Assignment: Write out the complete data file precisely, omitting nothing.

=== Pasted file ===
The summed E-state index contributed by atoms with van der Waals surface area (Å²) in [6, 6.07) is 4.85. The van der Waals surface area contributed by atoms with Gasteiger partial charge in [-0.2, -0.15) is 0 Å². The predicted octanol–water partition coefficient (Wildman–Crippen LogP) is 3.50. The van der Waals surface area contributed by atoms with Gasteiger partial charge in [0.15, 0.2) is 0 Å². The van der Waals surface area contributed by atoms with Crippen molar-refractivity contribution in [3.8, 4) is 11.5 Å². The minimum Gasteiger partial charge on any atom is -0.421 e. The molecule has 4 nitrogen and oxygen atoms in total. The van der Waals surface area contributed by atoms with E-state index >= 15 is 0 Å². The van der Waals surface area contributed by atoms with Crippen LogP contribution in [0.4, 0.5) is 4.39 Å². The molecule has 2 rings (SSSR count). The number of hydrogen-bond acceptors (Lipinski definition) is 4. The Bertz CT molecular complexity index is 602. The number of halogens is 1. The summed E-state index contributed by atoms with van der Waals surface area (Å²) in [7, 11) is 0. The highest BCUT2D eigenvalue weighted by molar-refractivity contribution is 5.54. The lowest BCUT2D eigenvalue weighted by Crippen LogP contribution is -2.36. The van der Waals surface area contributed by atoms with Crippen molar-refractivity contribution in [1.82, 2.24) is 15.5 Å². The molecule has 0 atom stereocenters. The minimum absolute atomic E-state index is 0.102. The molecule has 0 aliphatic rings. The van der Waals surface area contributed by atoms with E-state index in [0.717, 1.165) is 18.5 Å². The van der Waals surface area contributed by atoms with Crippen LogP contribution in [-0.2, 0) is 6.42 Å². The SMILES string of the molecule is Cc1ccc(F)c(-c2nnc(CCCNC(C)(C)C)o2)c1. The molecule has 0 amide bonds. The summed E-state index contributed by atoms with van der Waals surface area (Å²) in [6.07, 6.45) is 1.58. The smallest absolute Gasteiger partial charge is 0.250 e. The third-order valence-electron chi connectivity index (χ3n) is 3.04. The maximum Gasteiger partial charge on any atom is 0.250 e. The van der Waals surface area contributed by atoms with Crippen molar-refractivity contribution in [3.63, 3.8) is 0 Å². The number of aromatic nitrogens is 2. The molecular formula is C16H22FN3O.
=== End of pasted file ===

The summed E-state index contributed by atoms with van der Waals surface area (Å²) in [6, 6.07) is 4.85. The van der Waals surface area contributed by atoms with Gasteiger partial charge in [-0.2, -0.15) is 0 Å². The predicted octanol–water partition coefficient (Wildman–Crippen LogP) is 3.50. The van der Waals surface area contributed by atoms with Gasteiger partial charge in [0.15, 0.2) is 0 Å². The van der Waals surface area contributed by atoms with Crippen molar-refractivity contribution in [3.8, 4) is 11.5 Å². The minimum Gasteiger partial charge on any atom is -0.421 e. The molecule has 4 nitrogen and oxygen atoms in total. The van der Waals surface area contributed by atoms with E-state index >= 15 is 0 Å². The van der Waals surface area contributed by atoms with Crippen LogP contribution in [0.4, 0.5) is 4.39 Å². The molecule has 2 rings (SSSR count). The number of hydrogen-bond acceptors (Lipinski definition) is 4. The Bertz CT molecular complexity index is 602. The number of halogens is 1. The summed E-state index contributed by atoms with van der Waals surface area (Å²) in [7, 11) is 0. The highest BCUT2D eigenvalue weighted by molar-refractivity contribution is 5.54. The lowest BCUT2D eigenvalue weighted by Crippen LogP contribution is -2.36. The van der Waals surface area contributed by atoms with Crippen molar-refractivity contribution in [1.82, 2.24) is 15.5 Å². The molecule has 0 atom stereocenters. The minimum absolute atomic E-state index is 0.102. The molecule has 0 aliphatic rings. The van der Waals surface area contributed by atoms with E-state index in [0.717, 1.165) is 18.5 Å². The van der Waals surface area contributed by atoms with Crippen LogP contribution in [-0.2, 0) is 6.42 Å². The SMILES string of the molecule is Cc1ccc(F)c(-c2nnc(CCCNC(C)(C)C)o2)c1. The molecule has 0 amide bonds. The summed E-state index contributed by atoms with van der Waals surface area (Å²) in [6.07, 6.45) is 1.58. The smallest absolute Gasteiger partial charge is 0.250 e. The third-order valence-electron chi connectivity index (χ3n) is 3.04. The maximum Gasteiger partial charge on any atom is 0.250 e. The van der Waals surface area contributed by atoms with Crippen molar-refractivity contribution in [3.63, 3.8) is 0 Å². The number of aromatic nitrogens is 2. The molecular formula is C16H22FN3O.